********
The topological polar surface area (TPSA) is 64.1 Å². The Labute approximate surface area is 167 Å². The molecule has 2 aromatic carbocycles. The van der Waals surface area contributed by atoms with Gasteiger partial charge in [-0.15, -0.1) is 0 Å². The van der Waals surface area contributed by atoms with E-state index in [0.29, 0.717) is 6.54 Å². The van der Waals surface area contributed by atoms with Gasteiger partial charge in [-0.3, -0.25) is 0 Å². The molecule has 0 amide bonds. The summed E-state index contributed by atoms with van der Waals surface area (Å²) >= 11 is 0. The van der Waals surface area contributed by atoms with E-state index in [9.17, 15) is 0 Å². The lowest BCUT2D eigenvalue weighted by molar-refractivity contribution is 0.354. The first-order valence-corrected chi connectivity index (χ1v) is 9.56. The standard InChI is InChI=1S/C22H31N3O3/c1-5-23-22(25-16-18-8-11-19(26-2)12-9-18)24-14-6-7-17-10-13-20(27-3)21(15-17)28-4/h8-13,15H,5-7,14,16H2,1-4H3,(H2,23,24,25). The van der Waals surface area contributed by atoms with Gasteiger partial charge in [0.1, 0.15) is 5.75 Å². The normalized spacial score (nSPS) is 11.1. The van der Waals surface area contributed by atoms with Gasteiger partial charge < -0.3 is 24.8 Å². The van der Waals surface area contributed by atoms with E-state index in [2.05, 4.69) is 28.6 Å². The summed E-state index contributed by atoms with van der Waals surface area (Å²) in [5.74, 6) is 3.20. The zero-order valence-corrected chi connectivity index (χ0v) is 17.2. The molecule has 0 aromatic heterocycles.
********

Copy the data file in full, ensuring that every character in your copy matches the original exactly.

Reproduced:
The topological polar surface area (TPSA) is 64.1 Å². The Labute approximate surface area is 167 Å². The molecule has 2 aromatic carbocycles. The van der Waals surface area contributed by atoms with Gasteiger partial charge in [-0.15, -0.1) is 0 Å². The van der Waals surface area contributed by atoms with E-state index in [0.29, 0.717) is 6.54 Å². The van der Waals surface area contributed by atoms with Gasteiger partial charge in [-0.3, -0.25) is 0 Å². The molecule has 0 amide bonds. The summed E-state index contributed by atoms with van der Waals surface area (Å²) >= 11 is 0. The van der Waals surface area contributed by atoms with E-state index in [9.17, 15) is 0 Å². The lowest BCUT2D eigenvalue weighted by molar-refractivity contribution is 0.354. The first-order valence-corrected chi connectivity index (χ1v) is 9.56. The standard InChI is InChI=1S/C22H31N3O3/c1-5-23-22(25-16-18-8-11-19(26-2)12-9-18)24-14-6-7-17-10-13-20(27-3)21(15-17)28-4/h8-13,15H,5-7,14,16H2,1-4H3,(H2,23,24,25). The van der Waals surface area contributed by atoms with Gasteiger partial charge in [0.1, 0.15) is 5.75 Å². The normalized spacial score (nSPS) is 11.1. The van der Waals surface area contributed by atoms with Gasteiger partial charge < -0.3 is 24.8 Å². The van der Waals surface area contributed by atoms with E-state index in [2.05, 4.69) is 28.6 Å². The summed E-state index contributed by atoms with van der Waals surface area (Å²) in [5.74, 6) is 3.20. The zero-order valence-corrected chi connectivity index (χ0v) is 17.2. The molecule has 0 aromatic heterocycles.